(GameTap.com) -- Once your kids reach the age of "cool," they're going to want to play Teen games. You'll find a little more violence, crude humor, and/or slightly more suggestive themes than there are in E games.
Rock Band may be expensive, but it is the ultimate party game for up to four people in the same room.
Some parents only permit their kids to play E rated games, while many find that most T-rated games are OK to play. (You'll notice that because so many games fit into this category, we included 10 not just five runnerup recommendations).
Guitar Hero III: Legends of Rock (with guitar) (Music, PS2, $89.99; PS3, $99.99; Xbox 360, $99.99; Wii, $89.99)
Note: this games also ships without the new wireless Gibson Les Paul guitar for $49.99 on PS2 and $59.99 on all other consoles.
The third Guitar Hero in three years uses more tracks by the original artists, includes a wireless Gibson Les Paul guitar, has more modes of play, and was generally well received. It's still a great game. But fans many notice slight differences in timing, and the newly introduced boss battles aren't to everyone's tastes.
Metroid Prime 3: Corruption (First-person shooter, Wii, $49.99)
Utilizing the Wii's controls in the first-person shooter category with skillful precision and creativity, Nintendo arguably has created the best game in the Metroid series. Although it's a shooter, it's just as much an adventure game. Plus, you fight aliens, who spill green alien goop. There is neither sophomoric nor suggestive language.
Rock Band (Music, PS3, $159.99; Xbox 360, $159.99)
Electronic Arts' Guitar Hero spinoff (created by Harmonix, the original makers of Guitar Hero), Rock Band is a great big, expensive music videogame that will take up serious room in your house. It includes a drum kit, guitar, and microphone and includes 45 songs, many of which are performed by the original artists. It's enormous fun, but one must consider the physical room it requires; though it can be played solo, it's much more fun when three friends are present and willing.
The Simpsons Game (Action, DS, $29.99; PS2, $39.99; PS3, $59.99; PSP, $39.99; Xbox 360, $59.99; Wii, $49.99)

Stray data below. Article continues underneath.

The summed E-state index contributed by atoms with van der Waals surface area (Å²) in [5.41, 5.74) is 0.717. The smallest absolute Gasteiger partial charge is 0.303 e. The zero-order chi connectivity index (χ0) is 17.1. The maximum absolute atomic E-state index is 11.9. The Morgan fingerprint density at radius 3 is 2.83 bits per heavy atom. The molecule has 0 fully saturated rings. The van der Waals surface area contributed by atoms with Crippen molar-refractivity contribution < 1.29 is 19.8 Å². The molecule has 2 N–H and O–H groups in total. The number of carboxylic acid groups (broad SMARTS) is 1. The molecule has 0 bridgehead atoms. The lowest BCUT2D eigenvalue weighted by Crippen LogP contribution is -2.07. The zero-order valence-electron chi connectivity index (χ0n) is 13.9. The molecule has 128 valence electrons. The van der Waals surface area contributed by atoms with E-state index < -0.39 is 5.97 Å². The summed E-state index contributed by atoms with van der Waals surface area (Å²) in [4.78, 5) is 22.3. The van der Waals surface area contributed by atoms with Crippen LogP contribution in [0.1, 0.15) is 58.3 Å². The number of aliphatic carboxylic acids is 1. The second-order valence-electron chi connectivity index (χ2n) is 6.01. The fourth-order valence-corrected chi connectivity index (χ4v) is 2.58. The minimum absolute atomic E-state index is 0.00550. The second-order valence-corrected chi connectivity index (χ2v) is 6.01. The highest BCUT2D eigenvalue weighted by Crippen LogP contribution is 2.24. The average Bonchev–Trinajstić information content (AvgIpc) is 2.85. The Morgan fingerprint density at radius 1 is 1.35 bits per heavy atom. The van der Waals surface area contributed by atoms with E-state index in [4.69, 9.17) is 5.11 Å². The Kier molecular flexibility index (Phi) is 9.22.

Electronic Arts' version of The Simpsons rotates between being funny, stupid, annoying, and great fun. Scores ranged from 6 to 8 out of 10, mostly based on occasionally annoying game design choices, but it's still an ideal parent-child game (provided you let your kids watch The Simpsons). Dialogue and jokes are drawn from the 17-year-old show, which at this point has become practically universal, so its humor is both silly and occasionally crude. One of its best features, however, is the two-player co-op functionality.
Uncharted: Drake's Fortune (Action-adventure, PS3, $59.99)
One of Sony's standout exclusive games this year, Uncharted follows in the footsteps of games such as Tomb Raider, with its blend of action (shooting) and adventure--physical climbing, exploring, and secret-finding. The story is compelling, the controls are agreeable, and the graphics are appealing. However, this one does push the border in several areas, as it include head-snapping, a healthy amount of blood, zombies, and cursing. This one is clearly a teen-rated game in the true sense.
Other "T" recommendations:
Ace Combat 5 (Flight Sim, Xbox 360, $59.99)
Battalion Wars 2 (Action-strategy, Wii, $49.99)
Heavenly Sword (Action, PS3, $59.99)
Naruto: Rise of the Ninja (Action, Xbox 360, $59.99)
Orcs and Elves (Role-playing, DS, $29.99)
Skate (Extreme sports, PS3, $59.99; Xbox 360, $59.99)
Star Wars Battlefront: Renegade Squadron (Action, PSP, $39.99)
Virtua Fighter 5 (Fighting, PS3, $39.99; Xbox 360, $59.99)
WWE Smackdown Vs. Raw 2008 (Sports entertainment, DS, $29.99; PS2, $49.99; PS3, $59.99; PSP, $39.99) Xbox 360, $59.99; Wii, $49.99)
Eternal Sonata (Role-playing, Xbox 360, $59.99) E-mail to a friend
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